Sep 16, 2015

Another Criminal Libel Law Falls

The Washington Post's Volokh Conspiracy blog reports that a Montana trial court has held that state's criminal libel law unconstitutional. This leaves only a dozen states with such statutes, even though their constitutionality is suspect.

Aug 26, 2015

Appellate Judges Argue Over Online Research

Along with ongoing issues regarding jurors researching cases online, a related question has been how appropriate it is for judges to do the same.

Online research by U.S. Supreme Court justices has been shown empirically and anecdotally, and there have been instances of lower court judges doing online research. Now, the judges of a federal circuit court have entered the controversy.

Aug 14, 2015

Aug 12, 2015

Third Circuit May Join Video Party

According to Howard J. Bashman, the federal Third Circuit Court of Appeals, which is based in Philadelphia and hears appeals from federal cases in Delaware, New Jersey, Pennsylvania and the Virgin Islands, is working on putting video of all of its oral arguments on YouTube.

Jul 27, 2015

The Experiment Ends: With What Result?

The federal courts have announced the end of the four-year experiment in which selected federal cases were recorded with video cameras and the videos posted online. The next step, according to the Judicial Conference, will be the creation of a camera policy for all federal courts, possibly at a meeting in March.

Jul 15, 2015

Judge Quits Blogging, Again; But It Still Can Be Done

Federal district court judge Richard G. Kopf has announced that he will stop writing his blog after being criticized for a controversial post: the second time that he was made such an announcement.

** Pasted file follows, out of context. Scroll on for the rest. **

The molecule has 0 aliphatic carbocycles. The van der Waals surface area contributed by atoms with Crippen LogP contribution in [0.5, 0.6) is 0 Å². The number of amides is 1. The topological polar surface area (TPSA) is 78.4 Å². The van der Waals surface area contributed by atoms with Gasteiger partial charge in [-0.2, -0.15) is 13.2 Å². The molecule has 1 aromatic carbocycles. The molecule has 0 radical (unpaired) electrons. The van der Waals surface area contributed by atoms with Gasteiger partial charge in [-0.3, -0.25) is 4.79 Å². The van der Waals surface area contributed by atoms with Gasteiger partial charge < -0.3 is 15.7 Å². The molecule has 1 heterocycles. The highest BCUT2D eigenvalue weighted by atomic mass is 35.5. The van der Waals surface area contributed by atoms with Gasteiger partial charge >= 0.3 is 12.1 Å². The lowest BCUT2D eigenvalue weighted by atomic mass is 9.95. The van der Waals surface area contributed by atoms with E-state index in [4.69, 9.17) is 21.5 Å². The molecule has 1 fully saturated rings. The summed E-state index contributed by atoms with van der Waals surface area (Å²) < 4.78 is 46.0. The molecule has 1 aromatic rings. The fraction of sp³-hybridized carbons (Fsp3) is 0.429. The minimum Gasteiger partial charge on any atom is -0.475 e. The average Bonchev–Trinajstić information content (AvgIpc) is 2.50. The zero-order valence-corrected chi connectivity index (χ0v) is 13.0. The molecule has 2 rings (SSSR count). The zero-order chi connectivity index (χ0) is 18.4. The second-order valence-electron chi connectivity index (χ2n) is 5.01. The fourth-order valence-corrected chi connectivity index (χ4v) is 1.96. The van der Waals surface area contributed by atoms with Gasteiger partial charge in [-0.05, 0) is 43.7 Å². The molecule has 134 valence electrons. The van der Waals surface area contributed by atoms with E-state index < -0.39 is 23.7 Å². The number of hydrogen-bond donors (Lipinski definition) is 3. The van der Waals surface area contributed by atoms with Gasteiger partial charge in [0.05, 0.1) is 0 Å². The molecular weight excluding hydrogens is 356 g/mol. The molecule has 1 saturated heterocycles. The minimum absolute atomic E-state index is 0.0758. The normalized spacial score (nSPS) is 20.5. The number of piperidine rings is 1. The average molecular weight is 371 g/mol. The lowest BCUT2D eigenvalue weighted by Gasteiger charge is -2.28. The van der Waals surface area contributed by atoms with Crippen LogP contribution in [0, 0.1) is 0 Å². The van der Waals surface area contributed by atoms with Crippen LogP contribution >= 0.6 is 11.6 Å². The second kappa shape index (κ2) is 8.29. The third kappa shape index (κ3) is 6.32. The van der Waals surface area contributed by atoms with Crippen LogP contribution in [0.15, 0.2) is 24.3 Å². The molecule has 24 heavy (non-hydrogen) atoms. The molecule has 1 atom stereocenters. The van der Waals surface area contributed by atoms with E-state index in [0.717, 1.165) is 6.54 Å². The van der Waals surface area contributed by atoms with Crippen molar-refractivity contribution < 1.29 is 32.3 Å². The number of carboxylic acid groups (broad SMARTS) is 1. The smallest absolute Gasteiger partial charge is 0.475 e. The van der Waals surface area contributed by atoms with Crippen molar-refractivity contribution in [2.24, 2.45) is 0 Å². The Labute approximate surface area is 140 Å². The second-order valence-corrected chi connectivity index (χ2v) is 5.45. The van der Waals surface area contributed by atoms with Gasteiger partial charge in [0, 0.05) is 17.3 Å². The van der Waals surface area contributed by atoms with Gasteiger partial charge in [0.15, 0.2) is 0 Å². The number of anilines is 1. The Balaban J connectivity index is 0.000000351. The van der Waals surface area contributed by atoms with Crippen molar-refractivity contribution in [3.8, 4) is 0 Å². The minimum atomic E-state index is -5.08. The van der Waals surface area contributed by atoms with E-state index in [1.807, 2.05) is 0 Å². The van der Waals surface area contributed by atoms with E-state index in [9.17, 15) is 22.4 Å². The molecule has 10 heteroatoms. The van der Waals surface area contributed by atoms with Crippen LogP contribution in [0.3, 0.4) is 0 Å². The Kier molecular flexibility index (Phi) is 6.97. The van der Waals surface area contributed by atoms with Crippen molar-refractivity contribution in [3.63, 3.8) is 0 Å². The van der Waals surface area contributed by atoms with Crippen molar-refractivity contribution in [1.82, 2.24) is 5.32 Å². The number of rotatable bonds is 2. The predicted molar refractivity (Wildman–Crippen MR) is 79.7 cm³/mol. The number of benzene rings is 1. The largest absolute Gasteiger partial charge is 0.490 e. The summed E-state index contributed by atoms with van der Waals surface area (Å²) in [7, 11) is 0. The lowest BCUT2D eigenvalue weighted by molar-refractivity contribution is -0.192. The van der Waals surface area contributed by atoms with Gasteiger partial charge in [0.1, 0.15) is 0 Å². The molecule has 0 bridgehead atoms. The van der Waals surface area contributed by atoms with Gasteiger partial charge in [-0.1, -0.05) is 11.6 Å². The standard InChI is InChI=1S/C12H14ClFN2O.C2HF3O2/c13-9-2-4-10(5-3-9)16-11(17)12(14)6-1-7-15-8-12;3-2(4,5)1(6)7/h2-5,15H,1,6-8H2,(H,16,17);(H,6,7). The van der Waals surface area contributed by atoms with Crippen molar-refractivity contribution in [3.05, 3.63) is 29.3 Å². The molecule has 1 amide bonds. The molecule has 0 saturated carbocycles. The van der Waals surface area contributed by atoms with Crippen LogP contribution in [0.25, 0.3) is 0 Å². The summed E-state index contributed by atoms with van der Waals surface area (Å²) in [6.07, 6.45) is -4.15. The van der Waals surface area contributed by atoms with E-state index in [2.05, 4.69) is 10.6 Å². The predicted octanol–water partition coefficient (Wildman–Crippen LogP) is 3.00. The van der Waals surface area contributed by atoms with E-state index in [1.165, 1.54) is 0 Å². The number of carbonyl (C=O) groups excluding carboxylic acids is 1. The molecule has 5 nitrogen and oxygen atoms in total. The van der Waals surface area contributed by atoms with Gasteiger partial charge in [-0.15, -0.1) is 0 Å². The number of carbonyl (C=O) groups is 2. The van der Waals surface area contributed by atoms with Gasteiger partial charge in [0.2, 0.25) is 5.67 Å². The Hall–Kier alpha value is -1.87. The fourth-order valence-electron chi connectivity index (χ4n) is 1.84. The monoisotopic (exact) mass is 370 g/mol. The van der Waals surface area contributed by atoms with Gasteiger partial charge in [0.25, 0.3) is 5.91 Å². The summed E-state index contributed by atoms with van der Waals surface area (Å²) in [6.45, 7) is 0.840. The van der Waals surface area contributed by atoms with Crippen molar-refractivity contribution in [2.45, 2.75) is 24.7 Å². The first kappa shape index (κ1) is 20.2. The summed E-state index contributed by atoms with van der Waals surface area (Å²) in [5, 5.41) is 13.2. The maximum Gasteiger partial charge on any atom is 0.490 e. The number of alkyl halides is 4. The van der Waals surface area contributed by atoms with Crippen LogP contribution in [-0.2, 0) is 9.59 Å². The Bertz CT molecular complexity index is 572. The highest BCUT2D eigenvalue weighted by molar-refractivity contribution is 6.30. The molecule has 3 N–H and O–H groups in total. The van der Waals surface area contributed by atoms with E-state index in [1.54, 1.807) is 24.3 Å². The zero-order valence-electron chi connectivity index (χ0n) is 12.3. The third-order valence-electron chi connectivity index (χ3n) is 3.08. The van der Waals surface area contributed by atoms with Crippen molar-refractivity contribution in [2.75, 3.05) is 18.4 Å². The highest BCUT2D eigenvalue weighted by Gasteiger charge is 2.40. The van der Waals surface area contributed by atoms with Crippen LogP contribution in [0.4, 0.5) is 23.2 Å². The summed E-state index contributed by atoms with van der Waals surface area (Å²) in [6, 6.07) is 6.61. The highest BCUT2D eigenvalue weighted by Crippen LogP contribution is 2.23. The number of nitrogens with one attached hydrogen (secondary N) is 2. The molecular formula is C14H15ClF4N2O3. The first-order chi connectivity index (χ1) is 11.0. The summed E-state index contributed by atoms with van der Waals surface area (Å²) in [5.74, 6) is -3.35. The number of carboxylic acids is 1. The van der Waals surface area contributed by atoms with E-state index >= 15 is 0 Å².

Jun 22, 2015

Supreme Court's Camera Pananoia Snares Intern

Politico reports that there has been another instance of an unauthorized camera in the Supreme Court: this time, by a CNN intern in the court's press room.

Jun 11, 2015

Tweeting Penalty Has Bad Character

An Arkansas judge has found the managing editor of a television station in contempt for tweeting the verdict in a murder case, despite explicit instructions from the judge not to do so. But the "punishment" imposed by the judge may create new problems.

May 28, 2015

Another One Bites the Dust: Minnesota's Criminal Libel Law Struck Down

The Minnesota Court of Appeals has held that the state's criminal libel law (Minn. Stat. section 609.765), which allows for punishment of up to one year imprisonment and/or a fine of up to $3,000 for statements "which expose[] a person or a group, class or association to hatred, contempt, ridicule, degradation or disgrace in society, or injury to business or occupation,"is unconstitutionally overbroad. Minnesota v. Turner, No. A14-1408 (Minn. App. May 26, 2015).